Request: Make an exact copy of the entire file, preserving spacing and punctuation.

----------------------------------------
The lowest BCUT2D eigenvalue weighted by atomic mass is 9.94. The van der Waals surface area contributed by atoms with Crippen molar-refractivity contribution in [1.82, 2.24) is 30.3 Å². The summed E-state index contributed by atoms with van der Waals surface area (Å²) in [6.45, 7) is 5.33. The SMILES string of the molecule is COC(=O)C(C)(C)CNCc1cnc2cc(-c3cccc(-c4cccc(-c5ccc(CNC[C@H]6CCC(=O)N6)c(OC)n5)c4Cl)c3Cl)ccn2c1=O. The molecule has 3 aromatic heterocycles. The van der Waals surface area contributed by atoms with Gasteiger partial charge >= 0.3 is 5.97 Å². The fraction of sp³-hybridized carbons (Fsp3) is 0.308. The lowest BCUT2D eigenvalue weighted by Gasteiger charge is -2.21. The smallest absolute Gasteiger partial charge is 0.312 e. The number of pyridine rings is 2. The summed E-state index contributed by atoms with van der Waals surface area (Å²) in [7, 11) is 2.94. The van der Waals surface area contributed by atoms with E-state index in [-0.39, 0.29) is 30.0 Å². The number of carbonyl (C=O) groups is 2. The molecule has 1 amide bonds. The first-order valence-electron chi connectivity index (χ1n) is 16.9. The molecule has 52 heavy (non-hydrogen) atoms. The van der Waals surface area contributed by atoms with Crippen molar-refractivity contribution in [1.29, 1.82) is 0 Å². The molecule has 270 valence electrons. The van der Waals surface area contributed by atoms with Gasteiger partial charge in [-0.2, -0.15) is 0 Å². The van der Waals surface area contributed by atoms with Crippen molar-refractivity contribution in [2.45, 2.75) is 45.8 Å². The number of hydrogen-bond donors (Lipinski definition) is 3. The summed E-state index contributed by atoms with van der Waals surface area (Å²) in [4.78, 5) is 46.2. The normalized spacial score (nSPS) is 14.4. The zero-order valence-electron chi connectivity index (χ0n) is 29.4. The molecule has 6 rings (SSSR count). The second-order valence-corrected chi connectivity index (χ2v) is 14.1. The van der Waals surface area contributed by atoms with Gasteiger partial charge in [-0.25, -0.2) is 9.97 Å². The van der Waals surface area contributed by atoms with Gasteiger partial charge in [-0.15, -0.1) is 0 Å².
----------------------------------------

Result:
The lowest BCUT2D eigenvalue weighted by atomic mass is 9.94. The van der Waals surface area contributed by atoms with Crippen molar-refractivity contribution in [1.82, 2.24) is 30.3 Å². The summed E-state index contributed by atoms with van der Waals surface area (Å²) in [6.45, 7) is 5.33. The SMILES string of the molecule is COC(=O)C(C)(C)CNCc1cnc2cc(-c3cccc(-c4cccc(-c5ccc(CNC[C@H]6CCC(=O)N6)c(OC)n5)c4Cl)c3Cl)ccn2c1=O. The molecule has 3 aromatic heterocycles. The van der Waals surface area contributed by atoms with Gasteiger partial charge >= 0.3 is 5.97 Å². The fraction of sp³-hybridized carbons (Fsp3) is 0.308. The lowest BCUT2D eigenvalue weighted by Gasteiger charge is -2.21. The smallest absolute Gasteiger partial charge is 0.312 e. The number of pyridine rings is 2. The summed E-state index contributed by atoms with van der Waals surface area (Å²) in [7, 11) is 2.94. The van der Waals surface area contributed by atoms with E-state index in [-0.39, 0.29) is 30.0 Å². The number of carbonyl (C=O) groups is 2. The molecule has 1 amide bonds. The first-order valence-electron chi connectivity index (χ1n) is 16.9. The molecule has 52 heavy (non-hydrogen) atoms. The van der Waals surface area contributed by atoms with Crippen molar-refractivity contribution in [1.29, 1.82) is 0 Å². The molecule has 270 valence electrons. The van der Waals surface area contributed by atoms with Gasteiger partial charge in [-0.2, -0.15) is 0 Å². The van der Waals surface area contributed by atoms with Crippen molar-refractivity contribution in [2.45, 2.75) is 45.8 Å². The number of hydrogen-bond donors (Lipinski definition) is 3. The summed E-state index contributed by atoms with van der Waals surface area (Å²) in [4.78, 5) is 46.2. The normalized spacial score (nSPS) is 14.4. The zero-order valence-electron chi connectivity index (χ0n) is 29.4. The molecule has 6 rings (SSSR count). The second-order valence-corrected chi connectivity index (χ2v) is 14.1. The van der Waals surface area contributed by atoms with Gasteiger partial charge in [-0.25, -0.2) is 9.97 Å². The van der Waals surface area contributed by atoms with Gasteiger partial charge in [-0.15, -0.1) is 0 Å².